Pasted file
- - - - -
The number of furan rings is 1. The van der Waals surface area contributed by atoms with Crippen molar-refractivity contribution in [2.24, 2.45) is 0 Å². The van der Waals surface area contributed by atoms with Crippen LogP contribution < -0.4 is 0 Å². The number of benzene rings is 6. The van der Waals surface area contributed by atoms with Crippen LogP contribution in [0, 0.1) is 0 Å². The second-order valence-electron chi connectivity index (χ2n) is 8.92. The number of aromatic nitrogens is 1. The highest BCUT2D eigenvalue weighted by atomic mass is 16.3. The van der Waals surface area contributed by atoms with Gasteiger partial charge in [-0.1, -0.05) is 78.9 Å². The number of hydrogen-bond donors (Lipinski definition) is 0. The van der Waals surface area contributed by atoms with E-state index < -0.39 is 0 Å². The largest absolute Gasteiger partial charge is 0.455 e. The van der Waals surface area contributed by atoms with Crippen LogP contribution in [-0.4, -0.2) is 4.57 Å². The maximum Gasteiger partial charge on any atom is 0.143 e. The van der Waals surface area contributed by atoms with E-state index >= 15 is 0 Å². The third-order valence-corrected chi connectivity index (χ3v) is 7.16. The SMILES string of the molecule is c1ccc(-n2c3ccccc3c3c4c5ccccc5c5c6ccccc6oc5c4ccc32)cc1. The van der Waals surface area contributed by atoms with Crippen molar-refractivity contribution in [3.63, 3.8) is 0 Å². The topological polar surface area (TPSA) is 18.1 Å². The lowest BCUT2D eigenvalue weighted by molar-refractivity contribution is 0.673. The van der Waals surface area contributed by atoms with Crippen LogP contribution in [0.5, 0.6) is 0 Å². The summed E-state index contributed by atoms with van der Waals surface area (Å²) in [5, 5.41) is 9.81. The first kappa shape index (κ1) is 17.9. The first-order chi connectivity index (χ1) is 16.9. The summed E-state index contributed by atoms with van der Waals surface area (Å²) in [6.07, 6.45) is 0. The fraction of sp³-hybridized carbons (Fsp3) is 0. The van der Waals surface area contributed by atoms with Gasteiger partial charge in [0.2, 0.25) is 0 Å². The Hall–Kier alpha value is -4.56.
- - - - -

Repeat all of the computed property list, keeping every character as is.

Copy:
The number of furan rings is 1. The van der Waals surface area contributed by atoms with Crippen molar-refractivity contribution in [2.24, 2.45) is 0 Å². The van der Waals surface area contributed by atoms with Crippen LogP contribution < -0.4 is 0 Å². The number of benzene rings is 6. The van der Waals surface area contributed by atoms with Crippen LogP contribution in [0, 0.1) is 0 Å². The second-order valence-electron chi connectivity index (χ2n) is 8.92. The number of aromatic nitrogens is 1. The highest BCUT2D eigenvalue weighted by atomic mass is 16.3. The van der Waals surface area contributed by atoms with Gasteiger partial charge in [-0.1, -0.05) is 78.9 Å². The number of hydrogen-bond donors (Lipinski definition) is 0. The van der Waals surface area contributed by atoms with E-state index < -0.39 is 0 Å². The largest absolute Gasteiger partial charge is 0.455 e. The van der Waals surface area contributed by atoms with Crippen LogP contribution in [-0.4, -0.2) is 4.57 Å². The maximum Gasteiger partial charge on any atom is 0.143 e. The van der Waals surface area contributed by atoms with E-state index >= 15 is 0 Å². The third-order valence-corrected chi connectivity index (χ3v) is 7.16. The SMILES string of the molecule is c1ccc(-n2c3ccccc3c3c4c5ccccc5c5c6ccccc6oc5c4ccc32)cc1. The van der Waals surface area contributed by atoms with Crippen molar-refractivity contribution in [3.63, 3.8) is 0 Å². The topological polar surface area (TPSA) is 18.1 Å². The lowest BCUT2D eigenvalue weighted by molar-refractivity contribution is 0.673. The van der Waals surface area contributed by atoms with Crippen LogP contribution in [0.5, 0.6) is 0 Å². The summed E-state index contributed by atoms with van der Waals surface area (Å²) in [5, 5.41) is 9.81. The first kappa shape index (κ1) is 17.9. The first-order chi connectivity index (χ1) is 16.9. The summed E-state index contributed by atoms with van der Waals surface area (Å²) in [6.07, 6.45) is 0. The fraction of sp³-hybridized carbons (Fsp3) is 0. The van der Waals surface area contributed by atoms with Gasteiger partial charge in [0.2, 0.25) is 0 Å². The Hall–Kier alpha value is -4.56.